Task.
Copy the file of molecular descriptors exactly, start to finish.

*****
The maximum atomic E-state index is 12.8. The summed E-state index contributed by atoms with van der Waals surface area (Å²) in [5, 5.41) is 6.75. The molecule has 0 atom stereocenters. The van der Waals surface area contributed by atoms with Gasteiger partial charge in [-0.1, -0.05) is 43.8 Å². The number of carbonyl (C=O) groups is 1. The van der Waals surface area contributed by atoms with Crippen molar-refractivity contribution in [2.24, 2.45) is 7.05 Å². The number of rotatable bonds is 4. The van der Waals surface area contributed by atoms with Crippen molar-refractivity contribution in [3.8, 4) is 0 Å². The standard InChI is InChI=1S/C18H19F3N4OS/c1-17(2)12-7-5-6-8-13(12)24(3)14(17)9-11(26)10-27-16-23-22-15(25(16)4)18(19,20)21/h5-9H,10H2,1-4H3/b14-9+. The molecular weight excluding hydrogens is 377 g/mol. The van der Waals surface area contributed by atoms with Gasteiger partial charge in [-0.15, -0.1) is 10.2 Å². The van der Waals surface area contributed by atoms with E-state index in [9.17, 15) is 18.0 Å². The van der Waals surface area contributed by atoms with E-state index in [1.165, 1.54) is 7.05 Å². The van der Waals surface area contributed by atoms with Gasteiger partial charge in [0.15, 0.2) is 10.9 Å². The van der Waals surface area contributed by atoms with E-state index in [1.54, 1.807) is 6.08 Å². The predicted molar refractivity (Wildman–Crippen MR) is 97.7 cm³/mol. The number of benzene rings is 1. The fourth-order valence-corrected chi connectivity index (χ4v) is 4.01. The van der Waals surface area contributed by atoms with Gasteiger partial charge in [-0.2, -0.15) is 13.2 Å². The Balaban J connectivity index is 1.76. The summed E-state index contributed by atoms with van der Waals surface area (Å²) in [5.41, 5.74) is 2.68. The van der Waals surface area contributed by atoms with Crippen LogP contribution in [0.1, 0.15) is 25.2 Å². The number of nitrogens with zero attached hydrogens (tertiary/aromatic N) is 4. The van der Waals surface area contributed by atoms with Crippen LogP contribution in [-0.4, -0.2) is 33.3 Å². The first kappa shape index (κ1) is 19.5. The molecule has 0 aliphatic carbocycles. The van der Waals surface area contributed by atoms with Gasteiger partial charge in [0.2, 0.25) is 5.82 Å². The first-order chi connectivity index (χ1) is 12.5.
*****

The maximum atomic E-state index is 12.8. The summed E-state index contributed by atoms with van der Waals surface area (Å²) in [5, 5.41) is 6.75. The molecule has 0 atom stereocenters. The van der Waals surface area contributed by atoms with Gasteiger partial charge in [-0.1, -0.05) is 43.8 Å². The number of carbonyl (C=O) groups is 1. The van der Waals surface area contributed by atoms with Crippen molar-refractivity contribution in [2.24, 2.45) is 7.05 Å². The number of rotatable bonds is 4. The van der Waals surface area contributed by atoms with Crippen molar-refractivity contribution in [3.8, 4) is 0 Å². The standard InChI is InChI=1S/C18H19F3N4OS/c1-17(2)12-7-5-6-8-13(12)24(3)14(17)9-11(26)10-27-16-23-22-15(25(16)4)18(19,20)21/h5-9H,10H2,1-4H3/b14-9+. The molecular weight excluding hydrogens is 377 g/mol. The van der Waals surface area contributed by atoms with Gasteiger partial charge in [-0.15, -0.1) is 10.2 Å². The van der Waals surface area contributed by atoms with E-state index in [9.17, 15) is 18.0 Å². The van der Waals surface area contributed by atoms with E-state index in [1.165, 1.54) is 7.05 Å². The van der Waals surface area contributed by atoms with Gasteiger partial charge in [0.15, 0.2) is 10.9 Å². The van der Waals surface area contributed by atoms with E-state index in [1.54, 1.807) is 6.08 Å². The predicted molar refractivity (Wildman–Crippen MR) is 97.7 cm³/mol. The number of benzene rings is 1. The fourth-order valence-corrected chi connectivity index (χ4v) is 4.01. The van der Waals surface area contributed by atoms with Gasteiger partial charge in [-0.2, -0.15) is 13.2 Å². The Balaban J connectivity index is 1.76. The summed E-state index contributed by atoms with van der Waals surface area (Å²) in [5.41, 5.74) is 2.68. The van der Waals surface area contributed by atoms with Crippen LogP contribution in [0.1, 0.15) is 25.2 Å². The number of nitrogens with zero attached hydrogens (tertiary/aromatic N) is 4. The van der Waals surface area contributed by atoms with Crippen LogP contribution in [-0.4, -0.2) is 33.3 Å². The first kappa shape index (κ1) is 19.5. The molecule has 0 aliphatic carbocycles. The van der Waals surface area contributed by atoms with Gasteiger partial charge in [0.2, 0.25) is 5.82 Å². The first-order chi connectivity index (χ1) is 12.5.